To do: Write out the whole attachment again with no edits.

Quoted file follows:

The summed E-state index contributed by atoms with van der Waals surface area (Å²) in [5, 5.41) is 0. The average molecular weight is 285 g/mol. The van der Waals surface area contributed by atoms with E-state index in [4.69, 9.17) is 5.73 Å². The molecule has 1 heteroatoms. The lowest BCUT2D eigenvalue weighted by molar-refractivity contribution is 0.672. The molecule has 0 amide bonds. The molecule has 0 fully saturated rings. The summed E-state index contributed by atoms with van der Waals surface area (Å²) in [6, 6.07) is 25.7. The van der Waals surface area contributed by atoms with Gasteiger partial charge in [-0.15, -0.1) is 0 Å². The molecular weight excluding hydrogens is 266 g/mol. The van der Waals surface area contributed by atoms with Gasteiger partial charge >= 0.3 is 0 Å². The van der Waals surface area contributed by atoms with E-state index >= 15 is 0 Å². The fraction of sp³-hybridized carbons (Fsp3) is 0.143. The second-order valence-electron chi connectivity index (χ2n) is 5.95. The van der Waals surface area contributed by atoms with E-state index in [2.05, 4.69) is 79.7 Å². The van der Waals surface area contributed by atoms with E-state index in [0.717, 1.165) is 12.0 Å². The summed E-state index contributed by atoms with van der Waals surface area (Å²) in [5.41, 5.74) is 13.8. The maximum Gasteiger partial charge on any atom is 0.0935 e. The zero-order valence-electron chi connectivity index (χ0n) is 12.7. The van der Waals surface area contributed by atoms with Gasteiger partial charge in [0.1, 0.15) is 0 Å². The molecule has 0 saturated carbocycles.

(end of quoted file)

The summed E-state index contributed by atoms with van der Waals surface area (Å²) in [5, 5.41) is 0. The average molecular weight is 285 g/mol. The van der Waals surface area contributed by atoms with E-state index in [4.69, 9.17) is 5.73 Å². The molecule has 1 heteroatoms. The lowest BCUT2D eigenvalue weighted by molar-refractivity contribution is 0.672. The molecule has 0 amide bonds. The molecule has 0 fully saturated rings. The summed E-state index contributed by atoms with van der Waals surface area (Å²) in [6, 6.07) is 25.7. The van der Waals surface area contributed by atoms with Gasteiger partial charge in [-0.15, -0.1) is 0 Å². The molecular weight excluding hydrogens is 266 g/mol. The van der Waals surface area contributed by atoms with Gasteiger partial charge >= 0.3 is 0 Å². The van der Waals surface area contributed by atoms with E-state index >= 15 is 0 Å². The fraction of sp³-hybridized carbons (Fsp3) is 0.143. The second-order valence-electron chi connectivity index (χ2n) is 5.95. The van der Waals surface area contributed by atoms with E-state index in [2.05, 4.69) is 79.7 Å². The van der Waals surface area contributed by atoms with E-state index in [0.717, 1.165) is 12.0 Å². The summed E-state index contributed by atoms with van der Waals surface area (Å²) in [5.41, 5.74) is 13.8. The maximum Gasteiger partial charge on any atom is 0.0935 e. The zero-order valence-electron chi connectivity index (χ0n) is 12.7. The van der Waals surface area contributed by atoms with Gasteiger partial charge in [0.1, 0.15) is 0 Å². The molecule has 0 saturated carbocycles.